Training a Naive Bayes classifier using sklearn

This is the second post in a series, in this post we will look at how to apply the Naive Bayes to train and solve a classification problem on the iris data-set.  Here’s the link to the first post naive bayes a primer in case you missed it, in it we breakdown the mechanics of the algorithm.

Okay so lets get down to business and get an overview of what is going to be covered in this post. We will get our hands dirty by creating a naive bayes model using the scikit-learn python framework.

Before we dive in, lets look at the software prerequisites  to execute the code.

  1. Python 2.7 or higher
  2. install the SciPy package  – http://www.scipy.org/install.html
  3. install the scikit sklearn package – http://scikit-learn.org/stable/install.html

About scikit-learn 

Scikit-Learn is a Open Source Machine learning library for Python. The library is simple to use and contains tools for data analysis and data mining, not to mention several machine learning algorithms. The framework is built on the NumPy, SciPy and matplotlib packages.

The Dataset

In the program we will be using the iris dataset that is provided with the sklearn library. The dataset contains a total of 150 observations, which is made up of 3 classes of 50 instances each, where each class refers to a type of iris plant.

Please refer to this link  for more reading on the dataset. Each row of the observations is made of 4  feature attributes and 1 class attribute which is the predicted attribute.

  1. Sepal Length in cm
  2. Sepal Width in cm
  3. Petal Length in cm
  4. Petal Width in cm
  5. Class: The class labels are
  • Setosa
  • Versicolour
  • Virginica

Exploring the dataset

Before we get to the code, it is vital to  get a better understanding of the relationship between the features, one way to visualize the data is generate a scatter matrix plot as shown below

iris_data-scatter-plot-1 The attribute in the row represent the y axis and the attribute in the column is the variable on the x axis. So the first plot , sepal length is plotted on the y axis and sepal width on the x axis. From the plot we can conclude that there is a linear relationship between Sepal Length and Petal Length, Sepal Length and Petal Width.

Another method to find the linear relationships between features is to use a bivariate statistic measure called correlation coefficient r , where the range of values can be between -1 and 1, where 1 indicates a very strong positive linear relationship and -1 indicating the a negative linear relationship. Here’s a plot of the correlation coefficient ;

correlation-coefficients-matrix

Train a Naive Bayes Classifier

Now that we’ve developed an intuition of the data, let’s write a application to train and use a naive bayes classifier and have it predict the class outcomes.

But first let’s break the problem into smaller steps

  • We will first load the features and the Class in two separate variables called X and y respectively, and then we will randomly divide the dataset into a training and test set.
  • The training set will be used to train the dataset, the test set will be used to get the classifier predict the class for each of the outcomes.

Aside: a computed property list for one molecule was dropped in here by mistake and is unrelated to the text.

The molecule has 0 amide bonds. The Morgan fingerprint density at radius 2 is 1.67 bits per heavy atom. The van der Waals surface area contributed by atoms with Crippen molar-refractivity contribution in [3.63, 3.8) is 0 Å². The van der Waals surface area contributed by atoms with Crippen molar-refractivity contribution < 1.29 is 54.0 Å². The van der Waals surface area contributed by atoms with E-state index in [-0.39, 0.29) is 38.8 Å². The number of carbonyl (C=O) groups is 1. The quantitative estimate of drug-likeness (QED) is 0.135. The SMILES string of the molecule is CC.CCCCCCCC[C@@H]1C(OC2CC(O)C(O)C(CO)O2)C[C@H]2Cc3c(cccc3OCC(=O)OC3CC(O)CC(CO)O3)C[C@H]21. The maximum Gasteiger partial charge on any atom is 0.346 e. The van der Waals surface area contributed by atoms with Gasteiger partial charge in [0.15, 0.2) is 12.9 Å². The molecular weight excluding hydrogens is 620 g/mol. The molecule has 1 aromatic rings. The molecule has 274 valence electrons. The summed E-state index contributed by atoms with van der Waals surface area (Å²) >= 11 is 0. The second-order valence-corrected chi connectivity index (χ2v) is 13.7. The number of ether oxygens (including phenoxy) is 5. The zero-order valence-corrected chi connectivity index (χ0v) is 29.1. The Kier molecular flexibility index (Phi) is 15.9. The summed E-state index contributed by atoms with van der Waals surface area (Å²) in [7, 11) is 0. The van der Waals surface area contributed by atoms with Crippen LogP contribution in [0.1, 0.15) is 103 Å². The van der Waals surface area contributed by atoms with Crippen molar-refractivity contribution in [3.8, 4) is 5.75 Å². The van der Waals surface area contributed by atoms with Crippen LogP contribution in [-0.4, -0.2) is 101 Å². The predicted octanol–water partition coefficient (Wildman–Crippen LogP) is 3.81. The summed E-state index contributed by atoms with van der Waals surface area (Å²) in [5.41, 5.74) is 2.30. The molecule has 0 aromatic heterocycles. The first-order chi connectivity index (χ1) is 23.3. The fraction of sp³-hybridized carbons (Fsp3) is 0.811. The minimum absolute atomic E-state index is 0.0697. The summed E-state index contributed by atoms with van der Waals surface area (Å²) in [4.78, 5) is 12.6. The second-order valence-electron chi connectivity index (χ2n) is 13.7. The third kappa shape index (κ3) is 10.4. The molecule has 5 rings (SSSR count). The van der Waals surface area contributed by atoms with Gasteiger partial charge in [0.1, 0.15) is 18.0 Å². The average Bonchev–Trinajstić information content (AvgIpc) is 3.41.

• We will then measure the accuracy of the predictions by comparing the predicted outcomes to that of the true values of the class for the test set.

Now that we’ve defined the problem let’s code the solution:

 

import matplotlib.pyplot as plt

from sklearn import datasets
from sklearn.naive_bayes import  GaussianNB
from sklearn.metrics import accuracy_score,confusion_matrix
from sklearn.cross_validation import train_test_split
#import pandas as pd
import  numpy as np
from StringIO import StringIO

iris = datasets.load_iris()
X = iris.data
y = iris.target

# Split the data into a training set and a test set
X_train, X_test, y_train, y_test = train_test_split(X, y, random_state=0)

# Create the Naive Bayes Classifier
clf = GaussianNB()

# Train the classifier using the fit method
clf.fit(X_train,y_train)

# Generate predictions i.e. class names on the test data set
y_predict = clf.predict(X_test)

score = accuracy_score(y_test,y_predict,normalize=False)

print("Total number of correctly classified observations: {0} out of {2} observations, Accuracy of the predictions: {1}").format(score,score/float(len(y_test)),len(y_test))

def plot_confusion_matrix(cm, title='Confusion matrix', cmap=plt.cm.Blues):
    plt.imshow(cm, interpolation='nearest', cmap=cmap)
    plt.title(title)
    plt.colorbar()
    tick_marks = np.arange(len(iris.target_names))
    plt.xticks(tick_marks, iris.target_names, rotation=45)
    plt.yticks(tick_marks, iris.target_names)
    plt.tight_layout()
    plt.ylabel('True label')
    plt.xlabel('Predicted label')

#Compute confusion matrix
cm = confusion_matrix(y_test,y_predict)
np.set_printoptions(precision=2)
print('Confusion matrix, without normalization')
print(cm)

plt.figure()
plot_confusion_matrix(cm)

# Normalize the confusion matrix by row (i.e by the number of samples
# in each class)
cm_normalized = cm.astype('float') / cm.sum(axis=1)[:, np.newaxis]
print('Normalized confusion matrix')
print(cm_normalized)
plt.figure()
plot_confusion_matrix(cm_normalized, title='Normalized confusion matrix')
plt.show()

All the code is available on github @ https://github.com/jkoyan/MLCodeExamples/tree/master/nbmodel

 

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